pensionsDefined benefit plans, also called pensions, are sometimes the most complicated and valuable assets in a divorce.  In a pension, an employer provides payment(s) to an employee at retirement, usually as monthly payments that continue until the employee’s death.

Pension plans have a trust fund for all employees who participate in the plan.  Each plan participant is guaranteed a certain benefit determined by a formula.  The formula takes into account your length of service and your age and salary at the time of retirement.

Pension plans will often provide statements showing the total amount you’ve contributed toward the plan.  These are sometimes mistakenly understood as expressing the value of the pension.  In fact, the value of the pension is much greater than the amount the employee has contributed.

Present Value of Pensions

If you or your spouse has a pension, you can’t tell from its statements just how much the plan is worth in today’s dollars.  That’s because it’s designed to pay out in the future.  Inflation causes today’s dollars to have more value than they’ll have down the road.  A financial expert, called an actuary, can calculate the current value of a pension based on certain information and standard assumptions.  The cost of this analysis is roughly $200 per pension.

Normally, as part of the analysis, the actuary will also calculate for you the community property interest (if any) and the separate property (non-marital) interest (if any) in the pension.

In a divorce, it’s standard practice to obtain a present value for each pension.  Otherwise, how can you stack up the value of the pension against the other assets?  About the only good reasons for not obtaining a pension’s current value are:

  • its value is certain to be very small or
  • you have agreed to split the community property interest in the pension exactly 50/50.

If your divorce ends up in court, the “legal” value for the pension will be the current value provided by the actuary.  Note, however, that the legal value does not take into account federal and state income tax that will have to be paid on the pension income received.  The actuary’s present value calculation doesn’t take this into account either.

Dividing Pensions – Time Rule

When dividing the community property interest in pension plans, the court most often uses the “Time Rule.” This is also normally used in the actuary’s analysis.  The time rule is based on the number of employee “service” years that occurred during marriage and the number that occurred outside of the marriage.  The marital period is the date of marriage through the date of separation.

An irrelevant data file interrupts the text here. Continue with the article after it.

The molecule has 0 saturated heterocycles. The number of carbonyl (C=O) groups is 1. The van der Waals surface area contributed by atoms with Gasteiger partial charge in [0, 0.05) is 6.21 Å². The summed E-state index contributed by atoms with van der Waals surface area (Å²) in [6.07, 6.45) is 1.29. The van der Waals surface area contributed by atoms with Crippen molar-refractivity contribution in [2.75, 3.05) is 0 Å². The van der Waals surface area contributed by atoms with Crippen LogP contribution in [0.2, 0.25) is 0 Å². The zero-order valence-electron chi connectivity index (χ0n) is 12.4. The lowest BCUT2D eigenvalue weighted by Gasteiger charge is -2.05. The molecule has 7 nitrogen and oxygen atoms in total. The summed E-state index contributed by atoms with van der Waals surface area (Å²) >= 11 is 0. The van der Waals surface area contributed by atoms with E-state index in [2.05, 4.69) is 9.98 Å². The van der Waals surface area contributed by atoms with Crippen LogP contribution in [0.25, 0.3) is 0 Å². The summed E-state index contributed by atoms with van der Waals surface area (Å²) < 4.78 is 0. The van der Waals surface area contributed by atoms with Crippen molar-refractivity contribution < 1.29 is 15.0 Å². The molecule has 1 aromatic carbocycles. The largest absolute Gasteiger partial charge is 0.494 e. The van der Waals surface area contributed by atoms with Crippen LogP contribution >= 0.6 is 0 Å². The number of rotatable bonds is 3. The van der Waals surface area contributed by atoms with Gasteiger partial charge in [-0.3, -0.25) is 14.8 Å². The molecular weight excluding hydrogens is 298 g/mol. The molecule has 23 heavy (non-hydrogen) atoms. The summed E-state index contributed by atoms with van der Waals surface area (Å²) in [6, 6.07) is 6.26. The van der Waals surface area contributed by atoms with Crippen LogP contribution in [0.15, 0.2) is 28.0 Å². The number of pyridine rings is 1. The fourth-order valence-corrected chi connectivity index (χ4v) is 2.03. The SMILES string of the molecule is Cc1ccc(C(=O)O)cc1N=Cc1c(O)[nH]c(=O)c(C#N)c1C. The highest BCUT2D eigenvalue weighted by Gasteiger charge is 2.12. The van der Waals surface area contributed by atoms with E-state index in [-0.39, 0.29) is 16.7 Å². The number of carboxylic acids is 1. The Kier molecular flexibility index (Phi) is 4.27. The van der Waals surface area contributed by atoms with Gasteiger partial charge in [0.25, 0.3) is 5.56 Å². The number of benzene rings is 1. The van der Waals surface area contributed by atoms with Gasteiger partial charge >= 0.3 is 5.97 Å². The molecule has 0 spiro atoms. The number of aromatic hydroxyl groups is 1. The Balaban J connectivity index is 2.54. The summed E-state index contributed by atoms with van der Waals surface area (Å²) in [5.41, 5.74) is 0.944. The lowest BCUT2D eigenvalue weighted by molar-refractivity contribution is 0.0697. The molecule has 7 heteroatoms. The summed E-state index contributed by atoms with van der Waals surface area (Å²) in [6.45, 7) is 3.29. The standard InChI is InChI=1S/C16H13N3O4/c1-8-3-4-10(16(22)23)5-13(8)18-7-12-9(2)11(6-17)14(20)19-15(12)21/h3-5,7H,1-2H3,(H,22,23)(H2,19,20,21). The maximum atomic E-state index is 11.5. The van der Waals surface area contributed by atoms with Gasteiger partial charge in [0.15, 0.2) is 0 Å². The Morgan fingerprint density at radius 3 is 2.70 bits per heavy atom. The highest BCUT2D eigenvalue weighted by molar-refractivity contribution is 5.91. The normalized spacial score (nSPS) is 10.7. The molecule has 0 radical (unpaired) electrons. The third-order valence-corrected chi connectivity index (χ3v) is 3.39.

Let’s say for a given pension, the employee spouse had 10 service years during marriage and 5 service years before marriage.  The total years of service is 15 years.  According to the time rule, 5 divided by 15 (one-third) of the pension is the separate property of the employee.  And 10 divided by 15 (two-thirds) of the pension is community property.  Since each spouse is entitled under California law to half of the community property of the marriage, the non-employee spouse would be entitled to one-third of the pension (half of the two-thirds that is community property).

If for some reason, using the time rule would give an unfair result, the time rule does not have to be used.  An example might be if the division implied by the time rule doesn’t reasonably reflect when the pension was actually earned.

It may take a certain number of years to become fully vested in (entitled to) the pension.  If you are not fully vested, California law considers non-vested retirement benefits to be community property.

It’s becoming common for an employee spouse to decide not to retire at their retirement age.  When this happens, the law says that the non-employee spouse is still entitled to receive their community property portion of the employee spouse’s retirement benefits when the employee spouse reaches retirement age.


Pensions can’t be divided without a QDRO or equivalent court order.  The QDRO spells out exactly how a pension is to be divided by the pension plan administrator.  Each pension to be divided requires its own QDRO.  Each QDRO that you need in a divorce is an extra cost.  This cost is usually between $500 and $1500, depending on the QDRO preparer.

If each spouse is going to receive pay-outs from the pension, make sure that the QDRO directs the plan administrator to send separate checks to each spouse.  Then each spouse is responsible to pay their own taxes on the income they receive from the pension.